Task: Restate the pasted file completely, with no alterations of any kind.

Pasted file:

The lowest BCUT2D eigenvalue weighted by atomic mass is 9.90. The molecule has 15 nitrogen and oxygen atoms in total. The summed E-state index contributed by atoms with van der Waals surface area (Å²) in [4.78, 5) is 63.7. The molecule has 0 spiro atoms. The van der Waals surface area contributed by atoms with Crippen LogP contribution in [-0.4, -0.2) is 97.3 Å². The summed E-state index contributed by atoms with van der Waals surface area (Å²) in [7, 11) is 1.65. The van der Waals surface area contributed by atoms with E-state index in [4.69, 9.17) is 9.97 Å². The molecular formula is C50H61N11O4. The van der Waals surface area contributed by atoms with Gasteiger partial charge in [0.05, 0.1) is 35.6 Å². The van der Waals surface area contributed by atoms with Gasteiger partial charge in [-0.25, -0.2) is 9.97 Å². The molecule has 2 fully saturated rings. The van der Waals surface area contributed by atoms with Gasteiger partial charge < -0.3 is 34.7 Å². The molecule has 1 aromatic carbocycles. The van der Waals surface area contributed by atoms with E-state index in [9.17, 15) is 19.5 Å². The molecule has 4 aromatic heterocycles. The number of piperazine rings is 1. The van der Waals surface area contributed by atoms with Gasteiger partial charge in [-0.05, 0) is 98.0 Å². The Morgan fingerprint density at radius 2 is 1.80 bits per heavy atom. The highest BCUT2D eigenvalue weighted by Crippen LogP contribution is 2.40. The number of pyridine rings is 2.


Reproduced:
The lowest BCUT2D eigenvalue weighted by atomic mass is 9.90. The molecule has 15 nitrogen and oxygen atoms in total. The summed E-state index contributed by atoms with van der Waals surface area (Å²) in [4.78, 5) is 63.7. The molecule has 0 spiro atoms. The van der Waals surface area contributed by atoms with Crippen LogP contribution in [-0.4, -0.2) is 97.3 Å². The summed E-state index contributed by atoms with van der Waals surface area (Å²) in [7, 11) is 1.65. The van der Waals surface area contributed by atoms with E-state index in [4.69, 9.17) is 9.97 Å². The molecular formula is C50H61N11O4. The van der Waals surface area contributed by atoms with Gasteiger partial charge in [0.05, 0.1) is 35.6 Å². The van der Waals surface area contributed by atoms with Gasteiger partial charge in [-0.25, -0.2) is 9.97 Å². The molecule has 2 fully saturated rings. The van der Waals surface area contributed by atoms with Gasteiger partial charge < -0.3 is 34.7 Å². The molecule has 1 aromatic carbocycles. The van der Waals surface area contributed by atoms with E-state index in [9.17, 15) is 19.5 Å². The molecule has 4 aromatic heterocycles. The number of piperazine rings is 1. The van der Waals surface area contributed by atoms with Gasteiger partial charge in [-0.05, 0) is 98.0 Å². The Morgan fingerprint density at radius 2 is 1.80 bits per heavy atom. The highest BCUT2D eigenvalue weighted by Crippen LogP contribution is 2.40. The number of pyridine rings is 2.